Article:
When you are heading out, start with a base layer made of merino wool, polypropylene or material that will wick away water and sweat. This includes glove liners, socks and hats, which can get wet with sweat and freeze. Next, add a slightly thicker layer made of fleece or light wool and top it off with something that breaks the wind. Sunglasses or goggles and a buff, neckwear that can be pulled up over the mouth and nose, help protect the face. There’s a wide variety of winter boot options so be sure to check the temperature rating and traction.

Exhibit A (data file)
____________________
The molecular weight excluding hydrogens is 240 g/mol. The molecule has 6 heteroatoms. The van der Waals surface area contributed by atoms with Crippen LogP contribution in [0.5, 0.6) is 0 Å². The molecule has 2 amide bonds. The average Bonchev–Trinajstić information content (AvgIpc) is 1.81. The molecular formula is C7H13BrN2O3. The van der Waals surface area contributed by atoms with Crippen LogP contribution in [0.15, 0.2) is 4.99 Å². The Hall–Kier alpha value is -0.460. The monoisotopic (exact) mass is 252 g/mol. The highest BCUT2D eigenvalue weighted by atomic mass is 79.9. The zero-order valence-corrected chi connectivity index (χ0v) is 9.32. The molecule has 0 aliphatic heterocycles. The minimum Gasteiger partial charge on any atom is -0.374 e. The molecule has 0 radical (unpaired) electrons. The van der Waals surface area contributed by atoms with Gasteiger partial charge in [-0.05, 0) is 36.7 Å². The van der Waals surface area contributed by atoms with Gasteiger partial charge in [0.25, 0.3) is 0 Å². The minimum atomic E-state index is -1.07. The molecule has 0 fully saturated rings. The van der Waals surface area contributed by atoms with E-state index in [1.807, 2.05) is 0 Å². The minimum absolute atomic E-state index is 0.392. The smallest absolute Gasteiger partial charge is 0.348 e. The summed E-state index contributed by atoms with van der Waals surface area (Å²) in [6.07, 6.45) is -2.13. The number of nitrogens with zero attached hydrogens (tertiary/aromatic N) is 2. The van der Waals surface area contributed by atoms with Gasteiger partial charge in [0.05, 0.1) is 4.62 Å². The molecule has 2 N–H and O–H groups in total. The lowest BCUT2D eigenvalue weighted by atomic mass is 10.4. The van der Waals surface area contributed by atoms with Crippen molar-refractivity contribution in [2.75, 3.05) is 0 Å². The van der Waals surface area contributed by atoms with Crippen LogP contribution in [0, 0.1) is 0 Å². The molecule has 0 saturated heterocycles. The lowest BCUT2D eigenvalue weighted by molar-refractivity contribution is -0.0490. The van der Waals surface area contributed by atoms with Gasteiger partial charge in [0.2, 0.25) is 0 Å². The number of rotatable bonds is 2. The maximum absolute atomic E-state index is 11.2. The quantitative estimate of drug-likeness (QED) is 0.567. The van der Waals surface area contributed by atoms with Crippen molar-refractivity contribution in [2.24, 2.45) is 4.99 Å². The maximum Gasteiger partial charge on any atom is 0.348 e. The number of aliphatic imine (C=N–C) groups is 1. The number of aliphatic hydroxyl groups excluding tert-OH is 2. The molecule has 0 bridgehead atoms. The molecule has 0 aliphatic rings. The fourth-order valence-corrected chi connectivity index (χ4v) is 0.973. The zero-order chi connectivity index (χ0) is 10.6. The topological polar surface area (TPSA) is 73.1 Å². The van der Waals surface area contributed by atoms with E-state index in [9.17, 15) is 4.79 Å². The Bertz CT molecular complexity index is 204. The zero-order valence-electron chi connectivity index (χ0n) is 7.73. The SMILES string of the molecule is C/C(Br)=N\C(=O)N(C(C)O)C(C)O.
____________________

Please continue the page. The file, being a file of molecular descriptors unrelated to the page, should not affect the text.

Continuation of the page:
“I buy hand and toe warmers in bulk and keep them in my pockets,” said Dr. Katie Eichten, a cross-country skier and emergency physician at the Hayward Area Memorial Hospital in Wisconsin. “I also put one against the back of my phone and put both in a middle-layer pocket so the battery lasts longer.”
If you’re heading into the mountains, your phone can be a particularly powerful tool. Dustin Dyer, an owner and director of Kent Mountain Adventure Center, suggests downloading a navigation app like Avenza Maps, Powder Project or Trailforks, that includes offline digital maps and uses